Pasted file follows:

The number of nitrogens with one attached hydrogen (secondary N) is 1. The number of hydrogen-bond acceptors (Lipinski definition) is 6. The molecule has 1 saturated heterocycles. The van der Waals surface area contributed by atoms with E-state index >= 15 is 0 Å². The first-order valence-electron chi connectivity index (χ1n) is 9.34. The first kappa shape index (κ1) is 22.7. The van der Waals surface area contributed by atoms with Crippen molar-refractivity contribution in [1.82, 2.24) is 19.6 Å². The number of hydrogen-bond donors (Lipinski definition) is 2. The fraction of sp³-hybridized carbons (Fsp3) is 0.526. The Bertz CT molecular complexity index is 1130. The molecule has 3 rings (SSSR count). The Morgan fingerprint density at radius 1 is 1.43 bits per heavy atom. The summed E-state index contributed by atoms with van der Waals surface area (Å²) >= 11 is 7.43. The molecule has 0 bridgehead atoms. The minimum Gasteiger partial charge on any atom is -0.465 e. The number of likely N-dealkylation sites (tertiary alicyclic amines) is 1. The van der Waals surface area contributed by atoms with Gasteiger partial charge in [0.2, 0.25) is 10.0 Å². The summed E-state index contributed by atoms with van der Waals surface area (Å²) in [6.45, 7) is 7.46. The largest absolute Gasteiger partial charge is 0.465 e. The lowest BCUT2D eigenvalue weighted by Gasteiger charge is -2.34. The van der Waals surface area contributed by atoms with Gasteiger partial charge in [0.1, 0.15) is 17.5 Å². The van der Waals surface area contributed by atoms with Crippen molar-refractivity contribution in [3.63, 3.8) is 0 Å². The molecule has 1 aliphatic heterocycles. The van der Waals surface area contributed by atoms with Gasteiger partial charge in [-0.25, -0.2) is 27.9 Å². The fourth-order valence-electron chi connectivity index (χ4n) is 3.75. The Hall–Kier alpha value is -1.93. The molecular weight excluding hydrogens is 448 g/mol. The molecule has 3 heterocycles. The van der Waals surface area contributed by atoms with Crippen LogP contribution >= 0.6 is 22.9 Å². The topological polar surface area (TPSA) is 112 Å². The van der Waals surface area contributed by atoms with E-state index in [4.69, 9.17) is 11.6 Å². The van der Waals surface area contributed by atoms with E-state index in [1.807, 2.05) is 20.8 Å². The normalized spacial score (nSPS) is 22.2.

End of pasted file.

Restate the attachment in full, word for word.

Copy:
The number of nitrogens with one attached hydrogen (secondary N) is 1. The number of hydrogen-bond acceptors (Lipinski definition) is 6. The molecule has 1 saturated heterocycles. The van der Waals surface area contributed by atoms with E-state index >= 15 is 0 Å². The first-order valence-electron chi connectivity index (χ1n) is 9.34. The first kappa shape index (κ1) is 22.7. The van der Waals surface area contributed by atoms with Crippen molar-refractivity contribution in [1.82, 2.24) is 19.6 Å². The number of hydrogen-bond donors (Lipinski definition) is 2. The fraction of sp³-hybridized carbons (Fsp3) is 0.526. The Bertz CT molecular complexity index is 1130. The molecule has 3 rings (SSSR count). The Morgan fingerprint density at radius 1 is 1.43 bits per heavy atom. The summed E-state index contributed by atoms with van der Waals surface area (Å²) >= 11 is 7.43. The molecule has 0 bridgehead atoms. The minimum Gasteiger partial charge on any atom is -0.465 e. The number of likely N-dealkylation sites (tertiary alicyclic amines) is 1. The van der Waals surface area contributed by atoms with Gasteiger partial charge in [0.2, 0.25) is 10.0 Å². The summed E-state index contributed by atoms with van der Waals surface area (Å²) in [6.45, 7) is 7.46. The largest absolute Gasteiger partial charge is 0.465 e. The lowest BCUT2D eigenvalue weighted by Gasteiger charge is -2.34. The van der Waals surface area contributed by atoms with Gasteiger partial charge in [0.1, 0.15) is 17.5 Å². The van der Waals surface area contributed by atoms with Crippen molar-refractivity contribution in [3.63, 3.8) is 0 Å². The molecule has 1 aliphatic heterocycles. The van der Waals surface area contributed by atoms with Gasteiger partial charge in [-0.25, -0.2) is 27.9 Å². The fourth-order valence-electron chi connectivity index (χ4n) is 3.75. The Hall–Kier alpha value is -1.93. The molecular weight excluding hydrogens is 448 g/mol. The molecule has 3 heterocycles. The van der Waals surface area contributed by atoms with Crippen LogP contribution >= 0.6 is 22.9 Å². The topological polar surface area (TPSA) is 112 Å². The van der Waals surface area contributed by atoms with E-state index in [4.69, 9.17) is 11.6 Å². The van der Waals surface area contributed by atoms with E-state index in [1.807, 2.05) is 20.8 Å². The normalized spacial score (nSPS) is 22.2.